August 22, 2012
Fierce Galactic Winds Escape Their Galaxies For Good
April Flowers for redOrbit.com - Your Universe Online
Fueled by an intense burst of star formation, fierce galactic winds may blow gas right out of massive galaxies, which in turn could shut down their ability to make new stars.
"Most galactic winds are more like fountains; the outflowing gas will fall back onto the galaxies. With the high-velocity winds we've observed the outflowing gas will escape the galaxy and never return."
The observed galaxies are a few billion light years away and have outflowing winds of 500 to 2,500 kilometers per second. The researchers thought the winds might be coming from quasars, however, a closer look showed that these winds emanate from entire galaxies. These massive galaxies are in the midst of or just completing a period of star formation as intense as anyone has ever observed.
"These galactic-scale crazy-fast winds are probably driven by the really massive stars exploding and pushing out the gas around them," said Alison Coil, professor in UC San Diego's Center for Astrophysics and Space Sciences and a co-author of the paper. "There's just such a high density of those stars it's like all these bombs went off near each other at the same time. Each bomb evacuates the area around it, then the next can push gas out further until they're evacuating gas on the scale of the whole galaxy."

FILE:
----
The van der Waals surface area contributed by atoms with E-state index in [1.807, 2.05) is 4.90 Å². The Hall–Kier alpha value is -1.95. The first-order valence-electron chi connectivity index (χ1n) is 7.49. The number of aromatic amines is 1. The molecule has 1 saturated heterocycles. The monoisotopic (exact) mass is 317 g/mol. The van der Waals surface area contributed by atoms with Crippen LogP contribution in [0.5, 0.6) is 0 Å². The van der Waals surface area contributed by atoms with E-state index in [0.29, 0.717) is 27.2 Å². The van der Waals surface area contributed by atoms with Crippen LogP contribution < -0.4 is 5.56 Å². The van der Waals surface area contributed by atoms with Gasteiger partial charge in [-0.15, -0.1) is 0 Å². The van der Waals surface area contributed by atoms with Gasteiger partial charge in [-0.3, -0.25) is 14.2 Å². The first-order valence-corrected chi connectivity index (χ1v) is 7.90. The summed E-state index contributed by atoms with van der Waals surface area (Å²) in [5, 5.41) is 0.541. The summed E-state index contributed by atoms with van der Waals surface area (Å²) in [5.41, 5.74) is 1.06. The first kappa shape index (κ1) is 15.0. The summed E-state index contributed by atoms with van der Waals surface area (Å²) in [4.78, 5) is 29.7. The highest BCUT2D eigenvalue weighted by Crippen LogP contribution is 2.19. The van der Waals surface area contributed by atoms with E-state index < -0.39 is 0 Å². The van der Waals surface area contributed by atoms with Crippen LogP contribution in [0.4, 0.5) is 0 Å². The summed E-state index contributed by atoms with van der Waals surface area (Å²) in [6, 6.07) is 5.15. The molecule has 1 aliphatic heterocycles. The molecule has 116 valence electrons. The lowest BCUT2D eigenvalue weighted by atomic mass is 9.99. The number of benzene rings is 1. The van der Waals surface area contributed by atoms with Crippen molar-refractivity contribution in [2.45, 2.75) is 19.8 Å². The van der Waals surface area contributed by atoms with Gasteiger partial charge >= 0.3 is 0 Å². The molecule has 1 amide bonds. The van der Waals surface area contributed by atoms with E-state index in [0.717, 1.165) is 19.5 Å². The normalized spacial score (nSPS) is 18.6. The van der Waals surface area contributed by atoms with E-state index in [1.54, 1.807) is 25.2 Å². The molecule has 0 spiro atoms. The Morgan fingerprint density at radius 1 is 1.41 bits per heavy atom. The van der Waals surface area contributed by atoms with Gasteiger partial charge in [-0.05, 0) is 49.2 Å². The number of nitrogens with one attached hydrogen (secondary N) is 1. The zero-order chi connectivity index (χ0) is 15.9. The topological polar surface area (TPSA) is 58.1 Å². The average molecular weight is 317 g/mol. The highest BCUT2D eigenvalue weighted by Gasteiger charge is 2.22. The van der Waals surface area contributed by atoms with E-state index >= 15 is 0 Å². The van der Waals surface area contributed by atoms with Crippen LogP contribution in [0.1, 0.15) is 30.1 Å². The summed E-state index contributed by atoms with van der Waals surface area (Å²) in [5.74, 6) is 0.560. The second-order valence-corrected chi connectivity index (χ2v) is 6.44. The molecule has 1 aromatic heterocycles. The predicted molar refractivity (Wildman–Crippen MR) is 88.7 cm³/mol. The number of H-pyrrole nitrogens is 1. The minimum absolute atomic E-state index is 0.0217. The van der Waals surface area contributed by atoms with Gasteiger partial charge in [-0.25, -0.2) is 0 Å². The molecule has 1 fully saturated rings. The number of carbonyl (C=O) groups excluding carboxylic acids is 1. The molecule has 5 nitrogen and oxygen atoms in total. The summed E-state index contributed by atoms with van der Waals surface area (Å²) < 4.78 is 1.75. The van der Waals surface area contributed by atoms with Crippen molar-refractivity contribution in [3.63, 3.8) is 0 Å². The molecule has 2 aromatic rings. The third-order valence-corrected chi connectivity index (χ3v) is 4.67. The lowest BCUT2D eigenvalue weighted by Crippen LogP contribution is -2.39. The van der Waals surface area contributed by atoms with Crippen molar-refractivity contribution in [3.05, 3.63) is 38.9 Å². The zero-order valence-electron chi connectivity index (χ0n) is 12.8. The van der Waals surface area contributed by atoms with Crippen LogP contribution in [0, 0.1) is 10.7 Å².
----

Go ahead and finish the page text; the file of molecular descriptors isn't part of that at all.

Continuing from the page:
These high wind galaxies are quite rare, leading to the researchers questioning whether these are unusual events or part of a common phase in the evolution of massive galaxies that scientists have missed because it is so brief.
Astrophysicists lack an explanation for how and why star making ends. Scientists who model the evolution of galaxies theorize supermassive black holes called active galactic nuclei, which can generate savage winds, explain how gas needed to form stars could be depleted.
These new observations demonstrate that black holes may not be necessary to account for how these kinds galaxies run out of gas.
"The winds seem to be powered by the starburst," Diamond-Stanic said. "The central supermassive black hole is apparently just a spectator for these massive stellar fireworks."
Diamond-Stanic and colleagues published their findings in Astrophysical Journal Letters.